Also having the potential to radically transform a Midtown neighborhood in flux is the proposed revitalization of the Sears Crosstown building. Nine health care, educational and arts organizations have committed to occupy about 70 percent of the 1.5 million-square-foot tower.
“You have the potential to bring in a pretty big daytime population in kind of like its own economic center in a pretty strategic location,” Turley said, touting its proximity to the 26-acre Washington Bottom site, Uptown and the Medical Center. “As you get people working and living over there, you’re going to have retail. That’s how retail works, they follow the people.”
To that end, Jimmy Ringel, partner with Makowsky Ringel Greenberg LLC, anticipates multifamily beefing up its presence in Midtown, one of only two corridors in the city poised for new apartment construction and infill development.
“The growth that’s expected is really going to happen due to population shifts, either further out east to the Germantown/Collierville area, or more Downtown and into Midtown. You’re starting to see Midtown kind of take its roots in terms of really being in the conversation about new development.”
– Jimmy Ringel, Partner, Makowsky Ringel Greenberg LLC
“The growth that’s expected is really going to happen due to population shifts, either further out east to the Germantown/Collierville area, or more Downtown and into Midtown,” Ringel said. “You’re starting to see Midtown kind of take its roots in terms of really being in the conversation about new development.”
Meanwhile, landscape designer and Midtown property owner Greg Touliatos said he expects the Broad Avenue Arts District to continue on its slow and steady resurgence. Thanks in large part to the efforts of the Business Association, Broad has gotten a lot of traction as of late, but it’s been slower than Touliatos expected.
“Because of the downturn in the economy, investment money has been slow to attack it,” Touliatos said. “It’s beginning to seem like it wants to happen now.”
Touliatos is the landlord of 2655 Broad Ave., where Green Girl Produce plans to create Memphis’ first indoor vertical farm as a source for year-round organic mircogreens. In the future, Touliatos looks forward to implementing a retail nursery off Flicker Street “because Midtown doesn’t really have access to that type of amenity.”
To some, Midtown is also lacking in real estate basics. That can make all of the area’s plans and activity risky to execute.
James Rasberry of Rasberry CRE said most national retailers aren’t looking to locate in Midtown because of the way its demographics match up to other submarkets. The highest average household income he can find in the immediate area is $55,000, which is “pretty slim” compared to areas such as Forest Hill-Irene in Germantown and Poplar-Interstate 240 in East Memphis, which are $135,000 and $124,000, respectively.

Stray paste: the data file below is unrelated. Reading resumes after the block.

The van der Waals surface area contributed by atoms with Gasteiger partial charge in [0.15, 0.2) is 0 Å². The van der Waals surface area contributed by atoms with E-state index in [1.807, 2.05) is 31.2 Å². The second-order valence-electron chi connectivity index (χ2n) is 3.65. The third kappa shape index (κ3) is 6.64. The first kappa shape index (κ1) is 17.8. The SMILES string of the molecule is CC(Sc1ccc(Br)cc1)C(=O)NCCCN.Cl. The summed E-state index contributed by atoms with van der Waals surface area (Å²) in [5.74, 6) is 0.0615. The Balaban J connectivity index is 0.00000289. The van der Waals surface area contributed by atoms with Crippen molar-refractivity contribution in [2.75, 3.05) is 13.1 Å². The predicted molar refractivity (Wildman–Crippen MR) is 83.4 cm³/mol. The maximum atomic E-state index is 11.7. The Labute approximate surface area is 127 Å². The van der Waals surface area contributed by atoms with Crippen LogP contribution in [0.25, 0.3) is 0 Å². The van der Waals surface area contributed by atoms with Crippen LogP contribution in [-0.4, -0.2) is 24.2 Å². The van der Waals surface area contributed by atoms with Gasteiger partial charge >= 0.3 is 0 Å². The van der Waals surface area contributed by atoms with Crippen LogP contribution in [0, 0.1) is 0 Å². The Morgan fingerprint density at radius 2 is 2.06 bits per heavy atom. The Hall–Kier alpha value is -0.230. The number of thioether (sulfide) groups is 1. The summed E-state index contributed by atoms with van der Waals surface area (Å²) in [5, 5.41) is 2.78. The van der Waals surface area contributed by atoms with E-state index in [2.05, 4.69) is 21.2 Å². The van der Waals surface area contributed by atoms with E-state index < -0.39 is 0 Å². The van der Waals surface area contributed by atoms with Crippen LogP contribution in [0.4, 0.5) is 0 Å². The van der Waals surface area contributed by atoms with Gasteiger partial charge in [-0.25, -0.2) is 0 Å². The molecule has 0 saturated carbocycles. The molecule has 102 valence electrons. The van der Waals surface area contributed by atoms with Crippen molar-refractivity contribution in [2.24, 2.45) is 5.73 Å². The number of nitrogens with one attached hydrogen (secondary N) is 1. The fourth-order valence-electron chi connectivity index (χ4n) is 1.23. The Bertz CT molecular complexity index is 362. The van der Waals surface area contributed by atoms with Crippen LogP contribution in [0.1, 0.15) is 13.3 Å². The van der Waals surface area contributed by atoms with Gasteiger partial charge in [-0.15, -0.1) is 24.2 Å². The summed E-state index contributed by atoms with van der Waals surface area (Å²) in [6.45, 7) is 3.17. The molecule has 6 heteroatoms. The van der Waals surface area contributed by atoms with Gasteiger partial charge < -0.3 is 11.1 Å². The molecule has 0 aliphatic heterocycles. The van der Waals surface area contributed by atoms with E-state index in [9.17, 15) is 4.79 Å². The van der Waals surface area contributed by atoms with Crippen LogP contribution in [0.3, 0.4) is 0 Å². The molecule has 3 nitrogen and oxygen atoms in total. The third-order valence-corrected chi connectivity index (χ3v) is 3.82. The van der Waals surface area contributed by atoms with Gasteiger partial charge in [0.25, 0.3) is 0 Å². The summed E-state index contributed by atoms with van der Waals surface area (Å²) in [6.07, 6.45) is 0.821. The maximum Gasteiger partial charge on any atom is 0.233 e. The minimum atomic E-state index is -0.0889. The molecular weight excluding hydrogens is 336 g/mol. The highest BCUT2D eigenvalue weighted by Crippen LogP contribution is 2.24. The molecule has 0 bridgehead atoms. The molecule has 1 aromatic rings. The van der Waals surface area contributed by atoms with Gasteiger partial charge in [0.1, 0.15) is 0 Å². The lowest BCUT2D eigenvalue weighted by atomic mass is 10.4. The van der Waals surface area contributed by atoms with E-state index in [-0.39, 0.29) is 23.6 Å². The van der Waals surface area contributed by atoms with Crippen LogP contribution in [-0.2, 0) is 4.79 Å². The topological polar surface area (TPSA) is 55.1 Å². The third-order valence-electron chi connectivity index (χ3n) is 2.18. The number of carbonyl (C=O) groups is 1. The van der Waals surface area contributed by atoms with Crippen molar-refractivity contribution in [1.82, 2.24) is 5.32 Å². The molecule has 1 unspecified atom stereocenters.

“If a national retailer or chain comes to Memphis at all, they’re going to take the low-hanging fruit,” Rasberry said. “They’re going to go to the easiest household income numbers that work with their models. I think we’re faced in Midtown with having the development be organic. We’ve grown from within, which ultimately becomes cool and gives it its whole character, but it’s not a quick fix and it’s not easy.” Rasberry said Midtown’s real estate climate is also difficult because its market rental rates are so inexpensive that it’s tough to get a return on new construction investment.
“It’s kind of like retail development 101,” he said. “Am I surprised that we haven’t been able to get Trader Joe’s or whatever? That doesn’t shock me. They’re an 8,000-square-foot store footprint and we don’t have wine by the bottle sold in the grocery stores.”
Melanie Myers, broker with Gary Myers Co., leases retail space all over the city, including strip centers near Sears Crosstown. Even while marketing second-generation space to prospects that are in the same field as the former tenant, thus reducing build-out costs, Myers said landlord concessions and rental rates are often misconstrued.
“Sometimes when people call in, it doesn’t matter what price I quote them, they still think it’s just far too much,” Myers said. “I could tell someone that something leases for $1 a month and they would wonder why it wasn’t 50 cents.”
It’s not just economics that come into play in Midtown. It’s how it in turn affects the area’s quality of life issues that concerns Sam Goff, mortgage loan officer with Evolve Bank & Trust and president of the Midtown Memphis Development Corp. He calls the way some new deals are permitted through the Office of Planning & Development “administrative deviation.”
“Depending on an individual project, they can effectively circumvent the Midtown Overlay by OKing an individual developer’s request not to have to comply with certain elements of either the Unified Development Code or the Midtown Overlay,” Goff said. “That it in effect will be defeating the whole purpose, which is to create a more pedestrian-bike neighborhood environment that is conducive to people getting out on the sidewalk, riding bikes and enjoying their neighborhoods.”
Goff added that he is very pleased so far with Kroger’s transparency and willingness to address community concerns for its new Midtown store.
“It seems from a development point of view that all of the pieces that need to come together are starting to come together,” Goff said. “We’re very excited for what that portends for Midtown.”